Structural changes in the thigh muscles following trans-femoral amputation

  • C. PutzEmail author
  • J. Block
  • S. Gantz
  • D. W. W. Heitzmann
  • T. Dreher
  • B. Lehner
  • M. Alimusaj
  • S. I. Wolf
  • S. Müller
Original Article • LOWER LIMB - TUMORS



Early ambulation is the principal objective in trans-femoral amputees. Postamputation modifications complicate the rehabilitation process due to a reduced control at the interface between stump and prosthesis. The aim of this study is to determine whether magnetic resonance imaging depicts the amount of fatty degeneration of the thigh muscles after trans-femoral amputation (TFA).


A total of 12 patients following a TFA on the basis of a bone neoplasm or metastasis with an evaluable postoperative MRI were identified. Using the Goutallier classification, the fatty degeneration of the thigh muscles was analyzed in the middle (M) and at the distal end (E) of the residual limb at T1 (10.6 months) and T2 (25.6 months).


Analysis at two different levels showed different grades of fatty degeneration of thigh muscles after TFA at T1 and T2. Comparing fatty degeneration at both levels of the stump, the quadriceps femoris revealed a significant change (p = 0.01) at T1 and M. sartorius and adductor (p = 0.02) at T2.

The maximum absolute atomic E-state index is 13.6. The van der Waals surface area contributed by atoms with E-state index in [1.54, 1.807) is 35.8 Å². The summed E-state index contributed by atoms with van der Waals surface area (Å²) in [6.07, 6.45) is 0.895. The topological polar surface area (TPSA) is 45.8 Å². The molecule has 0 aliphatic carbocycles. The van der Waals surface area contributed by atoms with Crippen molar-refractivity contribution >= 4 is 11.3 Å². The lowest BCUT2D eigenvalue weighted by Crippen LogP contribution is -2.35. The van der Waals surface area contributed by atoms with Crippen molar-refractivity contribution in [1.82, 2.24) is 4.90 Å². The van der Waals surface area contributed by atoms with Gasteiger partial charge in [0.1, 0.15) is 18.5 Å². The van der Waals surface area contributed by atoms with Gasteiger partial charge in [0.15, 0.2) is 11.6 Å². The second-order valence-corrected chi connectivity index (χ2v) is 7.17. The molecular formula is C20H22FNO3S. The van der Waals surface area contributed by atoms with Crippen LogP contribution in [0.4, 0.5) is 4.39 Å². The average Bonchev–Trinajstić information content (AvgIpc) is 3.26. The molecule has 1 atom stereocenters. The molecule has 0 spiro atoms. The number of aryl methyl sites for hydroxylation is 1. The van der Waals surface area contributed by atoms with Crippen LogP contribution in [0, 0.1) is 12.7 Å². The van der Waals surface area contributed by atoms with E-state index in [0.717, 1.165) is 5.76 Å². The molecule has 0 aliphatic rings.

MRI is an excellent diagnostic tool to evaluate fatty degeneration after TFA. The highest amount of fatty degeneration of the quadriceps muscle was monitored within the first 10 months. Early physiotherapy is important to strengthen the remaining stump muscles during rehabilitation.


Trans-femoral amputation Magnetic resonance imaging Goutallier classification intramuscular fatty degeneration Thigh muscles 


Authors’ contribution

CP was involved in study design, analysis and interpretation of data and wrote the manuscript; JB, DWWH and SG were involved in analysis and interpretation of data; BL, MA and TD were involved in acquisition and analysis of data; SIW and SM were involved in study conception and critical review.

Compliance with ethical standards

Conflict of interest

The authors declare that they have no conflicts of interest. No benefits in any form have been received or will be received from a commercial party related directly or indirectly to the subject of this article.

Ethics approval

All procedures performed in studies involving human participants were in accordance with the ethical standards of the institutional and/or national research committee and with the 1964 Helsinki Declaration and its later amendments or comparable ethical standards.


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Copyright information

© Springer-Verlag France 2017

Authors and Affiliations

  • C. Putz
    • 1
    Email author
  • J. Block
    • 1
  • S. Gantz
    • 2
  • D. W. W. Heitzmann
    • 1
  • T. Dreher
    • 1
  • B. Lehner
    • 3
  • M. Alimusaj
    • 1
  • S. I. Wolf
    • 1
  • S. Müller
    • 1
  1. 1.Paediatric Orthopaedics and Foot Surgery, Center for Orthopaedic and Trauma SurgeryHeidelberg University HospitalHeidelbergGermany
  2. 2.Experimental Orthopaedics, Center for Orthopaedic and Trauma SurgeryHeidelberg University HospitalHeidelbergGermany
  3. 3.Tumour Orthopaedics, Center for Orthopaedic and Trauma SurgeryHeidelberg University HospitalHeidelbergGermany

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